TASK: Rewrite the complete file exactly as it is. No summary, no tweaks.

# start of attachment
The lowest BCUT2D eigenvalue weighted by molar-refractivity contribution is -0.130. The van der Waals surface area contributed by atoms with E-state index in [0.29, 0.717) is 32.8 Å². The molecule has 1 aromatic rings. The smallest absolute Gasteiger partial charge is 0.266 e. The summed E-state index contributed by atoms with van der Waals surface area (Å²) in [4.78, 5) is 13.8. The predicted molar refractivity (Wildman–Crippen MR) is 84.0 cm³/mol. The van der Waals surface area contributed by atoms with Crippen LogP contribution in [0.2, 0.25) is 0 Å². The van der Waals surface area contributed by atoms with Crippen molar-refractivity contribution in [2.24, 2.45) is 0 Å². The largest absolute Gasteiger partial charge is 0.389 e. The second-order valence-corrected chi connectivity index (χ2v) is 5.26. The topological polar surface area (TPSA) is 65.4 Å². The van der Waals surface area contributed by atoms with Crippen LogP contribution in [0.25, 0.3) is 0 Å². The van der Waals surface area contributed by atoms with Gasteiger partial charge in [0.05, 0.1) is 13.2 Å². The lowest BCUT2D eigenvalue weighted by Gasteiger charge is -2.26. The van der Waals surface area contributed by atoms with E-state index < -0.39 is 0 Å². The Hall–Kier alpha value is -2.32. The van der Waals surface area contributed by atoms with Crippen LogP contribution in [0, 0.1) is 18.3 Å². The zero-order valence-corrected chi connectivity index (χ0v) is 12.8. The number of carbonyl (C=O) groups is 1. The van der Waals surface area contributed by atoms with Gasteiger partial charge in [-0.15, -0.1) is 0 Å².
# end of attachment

The lowest BCUT2D eigenvalue weighted by molar-refractivity contribution is -0.130. The van der Waals surface area contributed by atoms with E-state index in [0.29, 0.717) is 32.8 Å². The molecule has 1 aromatic rings. The smallest absolute Gasteiger partial charge is 0.266 e. The summed E-state index contributed by atoms with van der Waals surface area (Å²) in [4.78, 5) is 13.8. The predicted molar refractivity (Wildman–Crippen MR) is 84.0 cm³/mol. The van der Waals surface area contributed by atoms with Crippen LogP contribution in [0.2, 0.25) is 0 Å². The van der Waals surface area contributed by atoms with Crippen molar-refractivity contribution in [2.24, 2.45) is 0 Å². The largest absolute Gasteiger partial charge is 0.389 e. The second-order valence-corrected chi connectivity index (χ2v) is 5.26. The topological polar surface area (TPSA) is 65.4 Å². The van der Waals surface area contributed by atoms with Crippen LogP contribution in [0.25, 0.3) is 0 Å². The van der Waals surface area contributed by atoms with Gasteiger partial charge in [0.05, 0.1) is 13.2 Å². The lowest BCUT2D eigenvalue weighted by Gasteiger charge is -2.26. The van der Waals surface area contributed by atoms with E-state index < -0.39 is 0 Å². The Hall–Kier alpha value is -2.32. The van der Waals surface area contributed by atoms with Crippen LogP contribution in [0, 0.1) is 18.3 Å². The zero-order valence-corrected chi connectivity index (χ0v) is 12.8. The number of carbonyl (C=O) groups is 1. The van der Waals surface area contributed by atoms with Gasteiger partial charge in [-0.15, -0.1) is 0 Å².